Naureen Aqueel

Posts Tagged ‘terrorism

Published in The Express Tribune – blog, May 20, 2011.

I remember the general reaction in the newsroom the day the news of the operation that killed Osama bin Laden broke. There was relief, felicitations of ‘Mubarak ho!’ and the excitement of covering what was perhaps one of the biggest stories of the year.

Throughout the day, and the days following the incident, I noted people’s reactions. While some openly celebrated the news, others quietly welcomed the news with relief, adding however that it was against their principles to celebrate death.

Sure, there was shock and anger against the political and military leadership and condemnation about the violation of Pakistan’s sovereignty, but I did not come across a single person who hailed Bin Laden as a ‘hero.’

Sure, there were some who questioned the media’s account and said that if the media’s portrayal and reporting about this terrorist figure were true, then it was indeed good news, but no one I met or spoke to supported the al Qaeda kingpin’s ideology or praised his actions which led to the killing of thousands of innocent people.

Sure, there were conspiracy theories questioning whether Bin Laden was really dead, but there was no one who vowed to become another Bin Laden and avenge his death.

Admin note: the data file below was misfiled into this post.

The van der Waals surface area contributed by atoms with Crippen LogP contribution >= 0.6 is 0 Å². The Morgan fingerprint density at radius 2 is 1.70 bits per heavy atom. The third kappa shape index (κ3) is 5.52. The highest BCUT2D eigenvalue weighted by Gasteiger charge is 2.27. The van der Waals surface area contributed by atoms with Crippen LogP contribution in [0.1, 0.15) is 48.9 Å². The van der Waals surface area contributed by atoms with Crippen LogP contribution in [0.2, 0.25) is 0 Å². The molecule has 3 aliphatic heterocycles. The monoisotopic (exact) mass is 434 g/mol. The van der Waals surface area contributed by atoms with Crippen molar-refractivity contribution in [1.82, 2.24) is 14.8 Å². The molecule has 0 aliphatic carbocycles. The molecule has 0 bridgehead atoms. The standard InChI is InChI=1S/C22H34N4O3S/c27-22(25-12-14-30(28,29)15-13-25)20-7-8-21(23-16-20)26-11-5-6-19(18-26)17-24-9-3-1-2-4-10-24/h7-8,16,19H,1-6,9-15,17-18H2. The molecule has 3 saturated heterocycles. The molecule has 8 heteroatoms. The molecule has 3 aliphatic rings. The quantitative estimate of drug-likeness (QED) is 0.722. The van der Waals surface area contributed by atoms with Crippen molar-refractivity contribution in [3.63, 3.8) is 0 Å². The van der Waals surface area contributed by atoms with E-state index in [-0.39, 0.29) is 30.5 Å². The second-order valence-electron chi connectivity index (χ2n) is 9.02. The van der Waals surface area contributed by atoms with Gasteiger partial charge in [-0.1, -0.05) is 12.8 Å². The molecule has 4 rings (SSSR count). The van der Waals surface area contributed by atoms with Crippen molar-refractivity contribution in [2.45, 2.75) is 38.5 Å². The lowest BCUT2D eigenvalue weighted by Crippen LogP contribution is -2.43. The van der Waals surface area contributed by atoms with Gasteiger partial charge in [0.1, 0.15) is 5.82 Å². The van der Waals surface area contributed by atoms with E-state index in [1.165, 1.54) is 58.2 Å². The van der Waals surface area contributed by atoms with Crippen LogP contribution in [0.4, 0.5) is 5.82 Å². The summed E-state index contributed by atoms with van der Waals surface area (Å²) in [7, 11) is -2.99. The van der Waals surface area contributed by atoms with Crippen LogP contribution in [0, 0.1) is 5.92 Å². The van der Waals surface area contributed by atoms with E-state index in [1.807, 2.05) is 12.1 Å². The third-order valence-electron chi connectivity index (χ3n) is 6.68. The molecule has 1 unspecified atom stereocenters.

Interestingly however, when the international media tried to find out how Pakistanis were reacting to the news, the world saw an entirely different picture from what was just related above.

There were reports of “scores of people” taking to the streets to pay homage to the al Qaeda chief and calling for war against America.

There were pictures of enraged people shouting anti-American slogans and burning down US flags.

There were quotations from children calling Osama their hero and wishing to grow up to be like him.

Many of us were baffled by the coverage of reactions to the killing – they were completely misrepresenting the general viewpoint of Pakistanis. Pakistani newspapers welcomed the death in Op-eds and editorials, but news reports showed that the general population was idolising Bin Laden and were angered by his death. The same reports barely mentioned the other side of the story. There were no quotes from people who had welcomed the news or more so, were indifferent to it. The media seemed to be giving the impression as if all of Pakistan was supporting Bin Laden barring a few “intellectual elite” who were celebrating his death.

The incident taught us something about balanced reporting and media agenda setting that often tends to ignore this. Most media organisations (and wires services specifically) often have conventional patterns of reporting that they operate under, consciously or subconsciously. The dominant narrative and the underlying motive to have a “juicy” story that “sells” lead them to focus on a small pocket of people who support that narrative.

Why did no reporter speak to people who cared less whether Bin Laden was dead or alive because it made no difference to their daily lives?

Why did no reporter speak to the victims of terrorism whose lives have been ruined by terrorists supporting al Qaeda’s ideology?

Why did no reporter speak to investors and businessmen whose interests are hurt every time there is a terrorist attack in the country?

One wonders if there really is any such thing as objective journalism.

Published in The Outlook (class newsletter), April-May, 2008.